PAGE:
Saint Cecilia in Ecstasy Bernardo Cavallino
Antea (detail)
Triumph of David, Andrea Vaccaro (Detail)
Flowers and Fruit with a Woman Picking Grapes
The Singer
Portrait of Pope Paul III with the Camauro (detail)
The Last Judgment (detail)
The Last Judgment (detail 2)
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An exquisite sample from one of the largest art collections in Italy

In his remarks on the opening of the new display of Baroque Masterpieces at the Hong Kong Museum of Art, Dr Sylvain Bellenger explained the creation of the vast treasures at the Capodimonte Museum, which houses over 47,000 items, including collections of paintings, antiques, furniture, and porcelain dating from the thirteenth century to art from modern times. It is one of the largest collections of art in Italy and the world.

The Capodimonte Museum, an eighteenth-century royal palace, was purposefully created to house a grand art collection. It is an example of a rare group of royal palaces that play host to extensive major western art collections. Others are the Hermitage in St. Petersburg and the Louvre in Paris.

The Capodimonte palace was a royal residence used for hunting and organised as a farm and historical garden. King Charles of Bourbon (1716-1788) began construction of the palace in 1738 to display the immense Farnese collection of Renaissance and Baroque artworks given to him by his mother, Elisabetta Farnese (1692 -1766), who was the Queen of Spain.

The Farnese art collection was associated with the Farnese family of Parma, and especially Alessandro Farnese (1463-1549), who would become Pope Paul III and would amass a significant collection of art during his lifetime. He came from a wealthy family that had produced several popes. As a wealthy aristocrat, he expressed his social power and grand status with commissions and acquisitions of art that would become the Farnese collection.

Subsequent Farnese heirs continued adding to the Farnese collection until 1731, with acquisitions of contemporary art produced from all Italian centres, including Rome, Parma, Bologna, Florence, and Venice. Elisabetta inherited the family’s centuries of artistic endeavour when her uncle Antonio Farnese died without a male heir.

When Charles of Bourbon was crowned the new sovereign of the Kingdom of Naples, Elisabetta Farnese endowed her son with the Farnese family art collection to reinforce his grandeur, power, and opulent wealth.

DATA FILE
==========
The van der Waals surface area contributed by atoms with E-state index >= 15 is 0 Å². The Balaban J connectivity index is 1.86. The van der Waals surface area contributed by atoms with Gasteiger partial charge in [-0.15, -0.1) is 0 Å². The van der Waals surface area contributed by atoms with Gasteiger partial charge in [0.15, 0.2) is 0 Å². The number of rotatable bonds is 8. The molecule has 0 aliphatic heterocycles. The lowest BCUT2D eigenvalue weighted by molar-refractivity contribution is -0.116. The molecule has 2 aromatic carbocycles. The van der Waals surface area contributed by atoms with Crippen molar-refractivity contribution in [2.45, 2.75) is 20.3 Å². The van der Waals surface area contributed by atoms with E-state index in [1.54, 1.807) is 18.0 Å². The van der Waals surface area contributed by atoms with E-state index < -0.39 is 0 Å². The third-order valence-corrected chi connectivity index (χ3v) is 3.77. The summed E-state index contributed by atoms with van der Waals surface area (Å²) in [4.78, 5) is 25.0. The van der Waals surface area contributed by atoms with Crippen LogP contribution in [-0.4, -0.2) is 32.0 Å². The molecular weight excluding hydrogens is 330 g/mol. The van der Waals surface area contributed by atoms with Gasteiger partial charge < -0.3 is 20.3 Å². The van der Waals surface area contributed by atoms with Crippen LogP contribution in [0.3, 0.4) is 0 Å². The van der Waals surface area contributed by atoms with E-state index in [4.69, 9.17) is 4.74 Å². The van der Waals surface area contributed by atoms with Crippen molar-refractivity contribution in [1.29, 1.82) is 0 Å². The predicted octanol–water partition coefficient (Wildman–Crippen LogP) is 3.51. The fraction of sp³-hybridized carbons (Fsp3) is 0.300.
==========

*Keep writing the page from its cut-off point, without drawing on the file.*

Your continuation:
The Farnese collection includes works by the most renowned artists of the day. Paintings by Michelangelo, Raphael, Titian, Giovanni Bellini, and El Greco are amongst the many masterpieces acquired and commissioned by the Farnese family.

During his reign as King, Charles, coming from a long line of royalty accustomed to amassing grand works of art, continued the aristocratic tradition and collected contemporary works from all over Europe, including the Baroque paintings that flourished in Naples. The city was home to many artists and workshops and was a flourishing market for art with a wide variety of subject matter. Some of the most prominent were Christian-themed works commissioned by the clergy to decorate the city’s thousands of churches and monasteries. These featured biblical stories and patron saints in dramatic scenes and situations.

Baroque, an important period in Western art history that emerged after the Renaissance period, is a style of seventeenth-century Italian art that is characterised by a dramatic contrast of light and dark, exaggerated movements and realistic representations of facial features, forms, and emotions.

This exhibition features forty late Renaissance and Baroque masterpieces highlighting the height of Neapolitan art in the sixteenth and seventeenth centuries.

The Road to the Baroque, Masterpieces from the Capodimonte Museum is a wholly rewarding and immersive experience. Along with the pleasant installations and informative descriptions of the paintings, Baroque music adds to the ambience and the exhibit provides a real flavour of what it is like to visit the palace in Naples in person.

Perhaps that is the true goal of this show.

However, for now, a visit to see these masterpieces will certainly be satisfying.

Text & photos by Cammy Yiu